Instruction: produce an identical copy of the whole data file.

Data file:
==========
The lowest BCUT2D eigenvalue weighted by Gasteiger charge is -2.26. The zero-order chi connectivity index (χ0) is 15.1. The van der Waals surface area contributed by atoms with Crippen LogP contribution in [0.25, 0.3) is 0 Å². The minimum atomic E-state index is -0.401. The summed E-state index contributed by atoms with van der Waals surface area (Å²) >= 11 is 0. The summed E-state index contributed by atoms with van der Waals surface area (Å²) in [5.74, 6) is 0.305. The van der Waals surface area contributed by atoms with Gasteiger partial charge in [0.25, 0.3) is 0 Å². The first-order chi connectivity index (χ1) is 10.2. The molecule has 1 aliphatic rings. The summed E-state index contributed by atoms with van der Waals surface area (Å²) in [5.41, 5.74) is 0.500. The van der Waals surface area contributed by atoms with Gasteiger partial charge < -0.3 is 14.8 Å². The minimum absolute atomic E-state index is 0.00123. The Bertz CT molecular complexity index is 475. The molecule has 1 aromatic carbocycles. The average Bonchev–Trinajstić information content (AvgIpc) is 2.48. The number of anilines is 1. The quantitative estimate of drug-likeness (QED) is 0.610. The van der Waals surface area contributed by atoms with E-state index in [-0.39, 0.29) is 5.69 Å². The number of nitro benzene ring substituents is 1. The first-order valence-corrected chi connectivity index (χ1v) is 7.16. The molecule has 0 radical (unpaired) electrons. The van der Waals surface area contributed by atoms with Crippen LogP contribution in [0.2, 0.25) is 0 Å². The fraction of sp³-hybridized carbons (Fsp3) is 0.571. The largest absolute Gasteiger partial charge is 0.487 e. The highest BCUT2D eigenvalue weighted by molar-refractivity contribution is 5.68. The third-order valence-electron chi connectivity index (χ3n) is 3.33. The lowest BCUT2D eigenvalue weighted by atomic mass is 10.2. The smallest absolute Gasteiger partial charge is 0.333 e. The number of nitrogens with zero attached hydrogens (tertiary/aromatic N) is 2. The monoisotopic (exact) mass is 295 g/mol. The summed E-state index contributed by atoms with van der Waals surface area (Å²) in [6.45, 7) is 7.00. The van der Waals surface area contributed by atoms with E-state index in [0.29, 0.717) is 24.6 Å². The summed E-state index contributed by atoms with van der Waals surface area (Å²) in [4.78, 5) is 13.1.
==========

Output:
The lowest BCUT2D eigenvalue weighted by Gasteiger charge is -2.26. The zero-order chi connectivity index (χ0) is 15.1. The van der Waals surface area contributed by atoms with Crippen LogP contribution in [0.25, 0.3) is 0 Å². The minimum atomic E-state index is -0.401. The summed E-state index contributed by atoms with van der Waals surface area (Å²) >= 11 is 0. The summed E-state index contributed by atoms with van der Waals surface area (Å²) in [5.74, 6) is 0.305. The van der Waals surface area contributed by atoms with Gasteiger partial charge in [0.25, 0.3) is 0 Å². The first-order chi connectivity index (χ1) is 10.2. The molecule has 1 aliphatic rings. The summed E-state index contributed by atoms with van der Waals surface area (Å²) in [5.41, 5.74) is 0.500. The van der Waals surface area contributed by atoms with Gasteiger partial charge < -0.3 is 14.8 Å². The minimum absolute atomic E-state index is 0.00123. The Bertz CT molecular complexity index is 475. The molecule has 1 aromatic carbocycles. The average Bonchev–Trinajstić information content (AvgIpc) is 2.48. The number of anilines is 1. The quantitative estimate of drug-likeness (QED) is 0.610. The van der Waals surface area contributed by atoms with E-state index in [-0.39, 0.29) is 5.69 Å². The number of nitro benzene ring substituents is 1. The first-order valence-corrected chi connectivity index (χ1v) is 7.16. The molecule has 0 radical (unpaired) electrons. The van der Waals surface area contributed by atoms with Crippen LogP contribution in [0.2, 0.25) is 0 Å². The fraction of sp³-hybridized carbons (Fsp3) is 0.571. The largest absolute Gasteiger partial charge is 0.487 e. The highest BCUT2D eigenvalue weighted by molar-refractivity contribution is 5.68. The third-order valence-electron chi connectivity index (χ3n) is 3.33. The lowest BCUT2D eigenvalue weighted by atomic mass is 10.2. The smallest absolute Gasteiger partial charge is 0.333 e. The number of nitrogens with zero attached hydrogens (tertiary/aromatic N) is 2. The monoisotopic (exact) mass is 295 g/mol. The summed E-state index contributed by atoms with van der Waals surface area (Å²) in [6.45, 7) is 7.00. The van der Waals surface area contributed by atoms with E-state index in [0.29, 0.717) is 24.6 Å². The summed E-state index contributed by atoms with van der Waals surface area (Å²) in [4.78, 5) is 13.1.